I'd change your first rule to "after a vowel, it's /s/". The /z/ realization is mainly limited to inflectional suffixes. Speaking of which, you can more accurately describe those by changing your fourth rule to "inflections not preceded by a voiceless consonant: always /z/". I also am not familiar with your last rule. It may be dialect-specific.

You never said where S followed by silent E goes. Phonologically, these S's represent word-final sounds, but orthographically, they are medial.

Babbsagg wrote:- "insist" is realised with /ns/ instead of /nz/ (Latin word stem etc.) , while "resist" is realised with /z/, for historical reasons I'm told (introduced in English from French instead of Latin) :?
I'd just say these need to be learned. Each root seems to have a more common realization in derivations, but may have exceptions. (-sist - /s/, but "resist" - /z/; -serve - /z/, but "conserve" - /s/)

Babbsagg wrote:- "close" (adj.) is allegedly realised with /s/ but "close" (verb) with /z/, because the latter ends in theory with a vowel :hmm: ...does that mean the verb once ended with a vowel that later disappeared, but the /z/ stuck? Or is there some sort of "tendency" to /z/ in verbs and /s/ in adjectives? Or what is this about?
It may be a bit of both these things. There's an occasional alternation between voiceless consonants in non-verbs and voiced ones in verbs derived from them.

house n. /s/ - house v. /z/
half n. /f/ - halve v. /v/
teeth n. /θ/ - teethe /ð/
bath n. /θ/ - bathe v. /ð/ (+vowel shift)

Notice how after "house" all the written forms add E to the verb. There may have been a verbal suffix that caused the voicing we see nowadays. It could be the model for the voicing alternation in "close". It's just that "clos" for the adjective would suggest a pronunciation like /klɑs/.

Babbsagg wrote:- by the rules I'm told, "this" should be /z/, but is /s/
Fixed by my change to your first word-final rule.

Babbsagg wrote:- likewise with "purpose", "mantis", "nurse"
"Mantis is explained by my edit to your first word-final rule. Can't say anything about the other two until I know whether you consider the S's word-final or not.

Babbsagg wrote:- "is" is pronounced with /z/, but "us" with /s/ (except if unstressed)
"Us", also falls under the first word-final rule. The S in "is" is just an irregular inflectional suffix, so it's governed by my edit to your fourth word-medial rule.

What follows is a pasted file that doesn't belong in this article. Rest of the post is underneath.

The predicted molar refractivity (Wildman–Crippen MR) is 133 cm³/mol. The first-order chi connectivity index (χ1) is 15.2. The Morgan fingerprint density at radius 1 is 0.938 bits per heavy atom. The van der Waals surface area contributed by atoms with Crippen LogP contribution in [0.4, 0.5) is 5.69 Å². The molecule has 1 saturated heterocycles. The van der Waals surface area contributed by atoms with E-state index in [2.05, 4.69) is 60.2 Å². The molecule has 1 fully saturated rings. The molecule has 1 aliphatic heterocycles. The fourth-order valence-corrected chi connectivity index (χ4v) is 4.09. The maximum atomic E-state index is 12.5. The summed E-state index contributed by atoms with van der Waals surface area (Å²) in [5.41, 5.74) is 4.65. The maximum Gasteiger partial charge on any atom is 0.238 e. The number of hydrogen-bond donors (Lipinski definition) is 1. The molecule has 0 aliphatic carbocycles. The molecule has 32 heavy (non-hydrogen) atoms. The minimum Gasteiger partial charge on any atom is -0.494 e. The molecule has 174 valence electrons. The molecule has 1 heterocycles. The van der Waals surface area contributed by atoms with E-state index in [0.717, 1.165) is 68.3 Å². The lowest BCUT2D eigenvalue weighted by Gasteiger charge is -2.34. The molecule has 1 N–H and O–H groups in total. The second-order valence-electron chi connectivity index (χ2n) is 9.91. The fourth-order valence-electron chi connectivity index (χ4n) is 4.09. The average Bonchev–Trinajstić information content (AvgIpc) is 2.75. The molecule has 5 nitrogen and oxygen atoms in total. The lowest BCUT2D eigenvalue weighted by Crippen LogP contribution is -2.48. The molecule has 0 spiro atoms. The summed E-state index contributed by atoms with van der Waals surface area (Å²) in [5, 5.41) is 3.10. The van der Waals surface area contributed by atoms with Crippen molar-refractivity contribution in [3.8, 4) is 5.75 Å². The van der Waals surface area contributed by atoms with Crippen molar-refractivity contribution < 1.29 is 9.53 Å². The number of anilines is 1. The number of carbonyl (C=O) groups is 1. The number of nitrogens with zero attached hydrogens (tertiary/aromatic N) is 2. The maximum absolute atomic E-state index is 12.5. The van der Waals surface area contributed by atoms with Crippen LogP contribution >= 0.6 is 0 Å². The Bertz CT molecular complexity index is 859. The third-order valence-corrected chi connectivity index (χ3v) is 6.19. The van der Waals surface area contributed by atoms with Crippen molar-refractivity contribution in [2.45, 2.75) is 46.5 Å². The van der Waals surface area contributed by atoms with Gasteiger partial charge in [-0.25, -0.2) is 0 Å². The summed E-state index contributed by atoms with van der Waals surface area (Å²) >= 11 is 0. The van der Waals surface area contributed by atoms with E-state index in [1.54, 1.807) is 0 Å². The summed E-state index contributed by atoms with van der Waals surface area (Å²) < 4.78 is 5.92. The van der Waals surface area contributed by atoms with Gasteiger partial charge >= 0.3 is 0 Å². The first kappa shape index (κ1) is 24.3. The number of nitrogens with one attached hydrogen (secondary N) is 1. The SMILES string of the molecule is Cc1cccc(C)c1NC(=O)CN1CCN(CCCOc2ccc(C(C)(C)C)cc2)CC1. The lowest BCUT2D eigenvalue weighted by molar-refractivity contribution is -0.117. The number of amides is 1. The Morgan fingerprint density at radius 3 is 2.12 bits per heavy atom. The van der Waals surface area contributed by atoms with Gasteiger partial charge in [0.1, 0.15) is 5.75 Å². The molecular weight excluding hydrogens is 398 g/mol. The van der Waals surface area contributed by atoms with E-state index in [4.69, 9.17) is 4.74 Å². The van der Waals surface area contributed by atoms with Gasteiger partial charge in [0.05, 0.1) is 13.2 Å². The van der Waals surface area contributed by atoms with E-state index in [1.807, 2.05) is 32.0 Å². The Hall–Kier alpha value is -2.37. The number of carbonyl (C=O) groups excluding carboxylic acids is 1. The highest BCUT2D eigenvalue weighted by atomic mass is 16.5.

Babbsagg wrote:One final thing: sometimes it seems to me that native speakers don't strictly adhere to the rules either (unless I'm mishearing): "Wales" is officially /z/, but usually it sounds like /s/ to me.
Can't speak to that. It may be a feature of whatever dialect you're hearing.

EDIT: Suggested a change to the fourth word-final rule
N'hésite pas à corriger mes erreurs.

User avatar
Babbsagg
Posts: 225
Joined: 2017-02-26, 8:54
Gender: male
Country: DE Germany (Deutschland)

Re: /s/ vs. /z/

Postby Babbsagg » 2017-05-14, 18:03

Wow. Guess that'll keep me busy for a while. Many thanks!

As for "clinge", I can't remember how I came up with that word, heh... no idea.

As for the noun/verb distinction, my first idea would be that historically, the verbs had -e endings like in some other Germanic languages, but have become silent while the consonant retained its voiced pronunciation.
Thank you for correcting mistakes!

User avatar
mōdgethanc
Posts: 10370
Joined: 2010-03-20, 5:27
Real Name: Μέγας Αλέξανδρος
Gender: male
Location: Toronto
Country: CA Canada (Canada)

Re: /s/ vs. /z/

Postby mōdgethanc » 2017-05-14, 23:58

Babbsagg wrote:$$Word-initial: S is always /s/. No matter how I long I searched the internet for an answer, I couldn't find one. I had to ask English-speaking people myself. Apparently it's universally taken for granted, which isn't helpful to a German-speaking learner.
As far as I know it is always /s/ here.
- /z/ becomes /s/ if the next word starts with a voiceless consonant
This is just assimilation and not a phonemic thing, I think.
- "close" (adj.) is allegedly realised with /s/ but "close" (verb) with /z/, because the latter ends in theory with a vowel :hmm: ...does that mean the verb once ended with a vowel that later disappeared, but the /z/ stuck? Or is there some sort of "tendency" to /z/ in verbs and /s/ in adjectives? Or what is this about?